The Marlins avoided arbitration by agreeing to one-year deals with Leo Nunez and Edward Mujica tonight, according to Joe Capozzi of the Palm Beach Post.
According to Juan C. Rodriguez of the South Florida Sun-Sentinel, Nunez will make $3.65 million plus performance bonuses based on games finished. Nunez earned $2 million last season while posting a 3.46 ERA, 71/21 K/BB ratio and 30 saves in 38 chances. He was removed from the closer role after a nightmare month of August, where he posted a bloated 9.38 ERA and blew three saves, but is expected to regain the ninth-inning gig in 2011.
Mujica was arbitration-eligible for the first time this winter. The 26-year-old right-hander was acquired from the Padres in November as part of the Cameron Maybin trade. He has a 3.80 ERA and 148/25 K/BB ratio over the past two seasons, but has enjoyed most of his success at the pitcher-friendly PETCO Park.
Interestingly, according to Rodriguez, Nunez will now be the highest paid reliever under Jeffrey Loria’s decade-long run as owner. The previous high was Armando Benitez, who earned $3.5 million with the club during the 2004 season.
Former Tigers infielder Casey McGehee has reportedly signed a one-year deal with the Yomiuri Giants of Nippon Professional Baseball, according to FOX Sports’ Ken Rosenthal.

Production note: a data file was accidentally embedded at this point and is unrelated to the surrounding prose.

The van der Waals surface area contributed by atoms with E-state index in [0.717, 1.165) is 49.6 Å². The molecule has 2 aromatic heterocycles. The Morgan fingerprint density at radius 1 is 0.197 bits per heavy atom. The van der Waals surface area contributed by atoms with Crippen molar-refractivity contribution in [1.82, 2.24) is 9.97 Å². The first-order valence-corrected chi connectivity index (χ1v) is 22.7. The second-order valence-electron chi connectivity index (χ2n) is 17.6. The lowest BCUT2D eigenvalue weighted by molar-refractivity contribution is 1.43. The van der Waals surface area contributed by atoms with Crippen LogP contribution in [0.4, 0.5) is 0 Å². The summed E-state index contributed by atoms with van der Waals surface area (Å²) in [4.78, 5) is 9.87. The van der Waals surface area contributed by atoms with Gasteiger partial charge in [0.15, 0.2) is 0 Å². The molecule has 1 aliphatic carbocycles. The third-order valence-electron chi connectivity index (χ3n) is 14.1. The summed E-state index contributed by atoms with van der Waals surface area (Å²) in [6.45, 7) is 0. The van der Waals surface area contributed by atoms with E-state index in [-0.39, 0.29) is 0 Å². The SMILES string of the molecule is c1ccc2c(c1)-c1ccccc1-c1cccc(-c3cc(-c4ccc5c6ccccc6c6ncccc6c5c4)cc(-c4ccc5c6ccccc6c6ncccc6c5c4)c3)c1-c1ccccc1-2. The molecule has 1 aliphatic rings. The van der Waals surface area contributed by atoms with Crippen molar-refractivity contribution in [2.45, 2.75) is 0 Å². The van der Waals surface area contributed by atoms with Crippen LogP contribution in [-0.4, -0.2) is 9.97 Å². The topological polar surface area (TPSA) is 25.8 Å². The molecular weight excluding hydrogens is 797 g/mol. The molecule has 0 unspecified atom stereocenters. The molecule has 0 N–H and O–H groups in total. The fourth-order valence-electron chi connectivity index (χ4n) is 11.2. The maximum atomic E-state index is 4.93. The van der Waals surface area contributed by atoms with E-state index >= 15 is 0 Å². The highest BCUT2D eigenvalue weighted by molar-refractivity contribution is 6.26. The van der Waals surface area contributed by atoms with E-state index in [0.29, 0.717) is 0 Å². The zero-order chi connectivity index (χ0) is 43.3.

It’s the fourth move the corner infielder has made in the last two seasons after seeing short-term stints with the Marlins, Giants and Tigers. He signed a minor league deal with the Tigers prior to the 2016 season, providing the club with some infield depth behind 24-year-old Nick Castellanos. When Castellanos hit the disabled list in August with a broken hand, McGehee was recalled from Triple-A Toledo for a 30-game stint and slashed .228/.260/.239 with one extra-base hit in 96 PA. His career batting line (.258/.317/.384 over eight seasons) isn’t too shabby, but his age and a long history of knee injuries puts a damper on his potential.
McGehee last appeared in the NPB circuit in 2013, when he signed a one-year, $1.5 million deal with the Tohoku Rakuten Golden Eagles. He spent the bulk of his season at the hot corner, batting an impressive .292/.396/.515 with 28 homers in 590 PA and appearing in the Eagles’ first and only championship run to date.
The deal comes with a club option for 2018, Rosenthal reports, though no figure has been specified.
Free agent left-hander Rich Hill is rumored to be entertaining a three-year, $40+ million offer from the Dodgers, reports Peter Gammons. The Boston Globe’s Nick Cafardo corroborated the report, adding that Hill could receive somewhere between $46 and $48 million from his former team.
Hill, 36, pitched to a 2.12 ERA and 3.91 FIP in back-to-back stints with the Athletics and Dodgers in 2016. While a chronic case of blisters on his pitching hand limited the frequency of his starts, he still figures to be one of the most productive and noteworthy starting pitchers on the market this winter.
The Orioles, Yankees, Red Sox, Rangers and Astros have all been mentioned as potential suitors for the left-hander’s services, though Orioles’ GM Dan Duquette said the club has yet to make a play for Hill and ESPN’s Jim Bowden pointed out that the Red Sox are less involved in trade talks than other interested parties.